Australian technology news, reviews, and guides to help you
Australian technology news, reviews, and guides to help you

Parrot makes the drone follow your adventures (as long as your phone is nearby)

If you imagined a future where flying drones would follow you was around the corner, it is, but it’s not quite dystopian, more just something you can do for entertainment purposes.

Parrot is now rolling out a feature in its Bebop 2 drone making it possible for the drone to stick to you like your shadow keeps up, only it doesn’t need the sun to make this work.

Instead, it just needs your smartphone, using a combination of visual algorithms, the GPS signal from the phone and sometimes even barometric pressure if your phone can support it.

According to Parrot, the GPS is pretty specific, providing a position within five meters, while that optional barometer provides a level of vertical tracking.


The visual algorithms are perhaps the most useful for following you specifically, with these designed to work in a way similar to the human eye, comparing colours and shapes, and then isolating them against the background to provide an understanding of what the drone is looking at.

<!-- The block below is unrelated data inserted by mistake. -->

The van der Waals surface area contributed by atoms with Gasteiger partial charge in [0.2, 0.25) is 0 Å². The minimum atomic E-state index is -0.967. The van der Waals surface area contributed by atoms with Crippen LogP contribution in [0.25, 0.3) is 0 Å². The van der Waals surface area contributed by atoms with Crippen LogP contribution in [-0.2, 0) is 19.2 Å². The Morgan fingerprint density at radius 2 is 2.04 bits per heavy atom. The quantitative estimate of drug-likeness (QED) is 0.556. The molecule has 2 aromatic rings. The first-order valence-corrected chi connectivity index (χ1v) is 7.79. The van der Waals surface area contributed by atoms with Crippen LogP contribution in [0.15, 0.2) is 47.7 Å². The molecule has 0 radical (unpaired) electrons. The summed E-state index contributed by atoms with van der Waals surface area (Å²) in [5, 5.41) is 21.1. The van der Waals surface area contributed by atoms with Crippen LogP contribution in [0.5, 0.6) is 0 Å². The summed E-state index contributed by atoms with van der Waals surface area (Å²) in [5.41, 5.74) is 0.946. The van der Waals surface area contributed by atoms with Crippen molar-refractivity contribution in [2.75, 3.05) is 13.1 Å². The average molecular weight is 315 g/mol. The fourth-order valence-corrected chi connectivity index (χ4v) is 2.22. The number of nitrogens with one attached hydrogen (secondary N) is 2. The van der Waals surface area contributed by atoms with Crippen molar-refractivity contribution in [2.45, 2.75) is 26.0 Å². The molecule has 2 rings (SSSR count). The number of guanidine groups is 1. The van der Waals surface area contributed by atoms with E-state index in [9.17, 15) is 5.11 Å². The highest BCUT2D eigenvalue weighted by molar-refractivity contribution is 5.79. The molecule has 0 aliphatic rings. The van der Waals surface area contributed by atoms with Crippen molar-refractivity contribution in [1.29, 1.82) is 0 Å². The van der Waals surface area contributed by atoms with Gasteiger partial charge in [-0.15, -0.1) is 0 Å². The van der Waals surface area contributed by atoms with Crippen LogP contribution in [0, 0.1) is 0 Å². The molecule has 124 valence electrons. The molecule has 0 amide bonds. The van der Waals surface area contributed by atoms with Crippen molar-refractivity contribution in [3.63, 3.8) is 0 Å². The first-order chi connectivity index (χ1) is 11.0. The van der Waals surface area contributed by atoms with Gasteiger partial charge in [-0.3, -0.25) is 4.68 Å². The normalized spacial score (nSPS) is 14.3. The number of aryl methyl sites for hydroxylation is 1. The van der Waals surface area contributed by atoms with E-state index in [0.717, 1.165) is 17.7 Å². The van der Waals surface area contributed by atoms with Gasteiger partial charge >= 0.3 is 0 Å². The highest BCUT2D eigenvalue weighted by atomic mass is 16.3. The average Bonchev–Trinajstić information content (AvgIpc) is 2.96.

In theory, this means if you’re doing something such as walking, climbing, or rowing, the drone can follow with you having to worry about controlling it, automatically following you with a minimum distance of five metres.

We’re told that once the Bebop 2 drone and phone are locked into each other and talking, you can put your phone away, though at any time, you can use your phone to control the Bebop 2 and change settings such as altitude and camera angle.


Don’t expect to be doing this for too long, mind you, as the drone doesn’t have an infinite amount of battery life and won’t draw any recharge value out of the sun. Sadly, there is no solar technology here, and while Parrot claims up to 25 minutes of battery life, Pickr has not yet tested those claims to see how they hold up in real life not only with the camera switched on, but with the visual tracking and GPS lock engaged.

The other catch for this features is that even though you’ve already spent the $899 the Parrot Bebop 2 drone costs, you will need to pony up $30.99 more for the feature if you want to use it beyond 15 days, as there is only a 15 day trial for the Parrot “FreeFlightPro” app that it appears in.

The app will at least appear on both major mobile operating systems, however, with Apple’s iOS (iPhone, iPad) available now, while an Android version will appear in December.


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